In various television series and films, there should be more Asian characters that are more than just one-dimensional stereotypes. They should have more depth to their characters, and their inherent “Asian-ness” shouldn’t be the main point of their involvement in the story. These characters shouldn’t be white-washed, but they should be written and acted so as to bring more to the screen than just “Asian man” or “Asian woman” type of roles.

The call for representation (an accurate one at that) isn’t limited to the plot and the actors but the producers, directors, and writers as well. It is good sense to hire these people on the other side of the camera that knows about the culture they’re talking about and pay them right.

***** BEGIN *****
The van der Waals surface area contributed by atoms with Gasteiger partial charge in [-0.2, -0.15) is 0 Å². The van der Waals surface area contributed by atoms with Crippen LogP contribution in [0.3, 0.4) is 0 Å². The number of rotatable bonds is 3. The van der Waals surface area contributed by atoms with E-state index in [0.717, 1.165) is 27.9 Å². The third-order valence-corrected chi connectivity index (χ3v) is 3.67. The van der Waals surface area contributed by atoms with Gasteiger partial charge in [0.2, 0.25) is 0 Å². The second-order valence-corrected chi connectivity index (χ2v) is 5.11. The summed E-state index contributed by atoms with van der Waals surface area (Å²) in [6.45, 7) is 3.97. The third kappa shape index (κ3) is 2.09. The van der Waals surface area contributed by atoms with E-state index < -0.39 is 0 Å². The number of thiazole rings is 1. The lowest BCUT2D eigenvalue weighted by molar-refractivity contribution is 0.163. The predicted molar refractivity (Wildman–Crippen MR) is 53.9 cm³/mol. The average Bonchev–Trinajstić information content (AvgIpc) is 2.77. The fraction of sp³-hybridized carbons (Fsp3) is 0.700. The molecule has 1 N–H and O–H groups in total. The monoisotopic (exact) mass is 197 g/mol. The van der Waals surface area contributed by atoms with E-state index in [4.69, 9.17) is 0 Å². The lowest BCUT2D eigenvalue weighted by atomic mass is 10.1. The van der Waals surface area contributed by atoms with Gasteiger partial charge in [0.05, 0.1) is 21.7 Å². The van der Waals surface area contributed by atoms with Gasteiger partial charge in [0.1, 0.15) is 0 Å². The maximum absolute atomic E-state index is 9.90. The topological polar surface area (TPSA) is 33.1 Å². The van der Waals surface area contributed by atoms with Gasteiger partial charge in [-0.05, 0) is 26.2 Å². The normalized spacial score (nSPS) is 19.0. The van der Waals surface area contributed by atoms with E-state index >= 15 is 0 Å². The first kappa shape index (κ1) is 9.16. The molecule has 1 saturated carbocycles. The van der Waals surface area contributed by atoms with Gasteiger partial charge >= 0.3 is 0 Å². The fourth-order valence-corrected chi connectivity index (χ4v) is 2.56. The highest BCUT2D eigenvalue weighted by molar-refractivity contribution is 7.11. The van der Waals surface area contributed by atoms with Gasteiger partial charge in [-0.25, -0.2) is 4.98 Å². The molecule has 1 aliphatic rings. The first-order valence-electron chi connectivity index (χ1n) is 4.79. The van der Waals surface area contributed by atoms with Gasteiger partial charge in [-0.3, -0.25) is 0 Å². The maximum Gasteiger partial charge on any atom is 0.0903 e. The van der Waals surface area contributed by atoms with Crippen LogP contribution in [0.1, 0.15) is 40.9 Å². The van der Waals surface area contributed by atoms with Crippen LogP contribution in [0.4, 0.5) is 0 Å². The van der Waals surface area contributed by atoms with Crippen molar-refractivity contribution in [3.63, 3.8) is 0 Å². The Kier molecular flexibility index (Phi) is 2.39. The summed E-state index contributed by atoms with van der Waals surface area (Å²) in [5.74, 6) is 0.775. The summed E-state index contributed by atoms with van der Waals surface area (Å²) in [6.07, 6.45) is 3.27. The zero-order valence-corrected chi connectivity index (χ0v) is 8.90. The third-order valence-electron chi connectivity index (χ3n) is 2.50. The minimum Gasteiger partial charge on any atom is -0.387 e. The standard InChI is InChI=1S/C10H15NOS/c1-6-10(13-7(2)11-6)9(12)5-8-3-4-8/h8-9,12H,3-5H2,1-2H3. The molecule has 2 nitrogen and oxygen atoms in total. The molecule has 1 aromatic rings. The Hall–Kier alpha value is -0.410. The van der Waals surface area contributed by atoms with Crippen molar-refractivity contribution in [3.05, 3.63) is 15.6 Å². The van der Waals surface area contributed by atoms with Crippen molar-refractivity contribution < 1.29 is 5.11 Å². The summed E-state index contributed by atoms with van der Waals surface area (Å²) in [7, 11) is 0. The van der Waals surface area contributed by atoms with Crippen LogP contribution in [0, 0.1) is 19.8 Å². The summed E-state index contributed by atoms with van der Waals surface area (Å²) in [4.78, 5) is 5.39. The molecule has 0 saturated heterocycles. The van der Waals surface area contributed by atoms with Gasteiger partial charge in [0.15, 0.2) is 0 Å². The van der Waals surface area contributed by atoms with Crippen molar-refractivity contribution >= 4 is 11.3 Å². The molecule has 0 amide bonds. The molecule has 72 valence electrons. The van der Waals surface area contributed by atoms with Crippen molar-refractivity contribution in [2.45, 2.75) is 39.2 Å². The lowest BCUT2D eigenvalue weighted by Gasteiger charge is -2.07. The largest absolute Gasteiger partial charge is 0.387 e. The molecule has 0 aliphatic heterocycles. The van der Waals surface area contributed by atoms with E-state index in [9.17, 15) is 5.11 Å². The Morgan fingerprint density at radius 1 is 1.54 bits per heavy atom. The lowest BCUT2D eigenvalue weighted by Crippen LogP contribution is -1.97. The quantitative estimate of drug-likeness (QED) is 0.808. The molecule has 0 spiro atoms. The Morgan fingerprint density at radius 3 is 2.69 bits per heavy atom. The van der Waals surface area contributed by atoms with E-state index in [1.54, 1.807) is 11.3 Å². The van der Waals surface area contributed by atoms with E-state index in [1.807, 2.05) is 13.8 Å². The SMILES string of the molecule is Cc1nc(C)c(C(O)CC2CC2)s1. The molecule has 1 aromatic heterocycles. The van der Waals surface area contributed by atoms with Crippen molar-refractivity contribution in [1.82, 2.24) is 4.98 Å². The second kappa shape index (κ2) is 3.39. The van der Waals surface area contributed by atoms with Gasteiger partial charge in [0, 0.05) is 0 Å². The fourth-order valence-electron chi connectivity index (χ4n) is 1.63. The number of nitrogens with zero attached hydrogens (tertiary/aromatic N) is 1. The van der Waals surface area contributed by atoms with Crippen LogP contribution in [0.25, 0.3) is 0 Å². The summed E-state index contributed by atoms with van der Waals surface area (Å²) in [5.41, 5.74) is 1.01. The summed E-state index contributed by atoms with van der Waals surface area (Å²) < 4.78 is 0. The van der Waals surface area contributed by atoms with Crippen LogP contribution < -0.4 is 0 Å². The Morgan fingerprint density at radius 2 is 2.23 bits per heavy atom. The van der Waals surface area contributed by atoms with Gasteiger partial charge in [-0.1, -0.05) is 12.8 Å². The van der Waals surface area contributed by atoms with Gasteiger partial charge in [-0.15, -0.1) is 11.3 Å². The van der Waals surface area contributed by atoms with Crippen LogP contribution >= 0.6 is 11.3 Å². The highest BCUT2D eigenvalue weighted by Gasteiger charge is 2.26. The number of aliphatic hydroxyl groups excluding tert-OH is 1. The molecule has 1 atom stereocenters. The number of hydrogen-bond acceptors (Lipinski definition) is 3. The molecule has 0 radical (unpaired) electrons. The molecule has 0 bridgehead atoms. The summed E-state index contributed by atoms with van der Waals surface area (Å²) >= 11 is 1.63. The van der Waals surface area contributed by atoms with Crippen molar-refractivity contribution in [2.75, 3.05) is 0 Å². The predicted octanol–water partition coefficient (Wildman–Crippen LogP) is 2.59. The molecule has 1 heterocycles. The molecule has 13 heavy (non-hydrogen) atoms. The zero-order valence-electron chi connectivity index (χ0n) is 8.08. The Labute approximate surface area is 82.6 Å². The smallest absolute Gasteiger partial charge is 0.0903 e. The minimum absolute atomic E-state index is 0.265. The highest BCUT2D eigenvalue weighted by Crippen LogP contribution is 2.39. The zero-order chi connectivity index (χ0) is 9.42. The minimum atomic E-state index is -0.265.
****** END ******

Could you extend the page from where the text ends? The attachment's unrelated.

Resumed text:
Most of all, the people who call the shots should also keep in mind that Asian culture is diverse, so, when a character is described as “Asian,” there are five different regions of the continent to choose from, not just the four countries that may be at the front of their minds, due to the ongoing lack of representation.

Asians aren’t just a trend. We are a group of people who deserve representation. We buy tickets, too.

We live in a multicultural world and it is only right that the media we consume and create are reflective of this. There’s still a long way to go for Western media to honestly and truthfully represent Asians, but we can (and we must) be critical, while still maintaining our optimism at the same time.

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Carla M. Delgado is a Filipino writer who often writes personal essays and opinion pieces about the fear, pressure, and loneliness that she feels. She also works in the local theatre scene as a stage manager and is a regular contributing writer for BroadwayWorld. Visit her Wordpress to see more of her work.

Editor's Note: This article was originally posted in November 2019.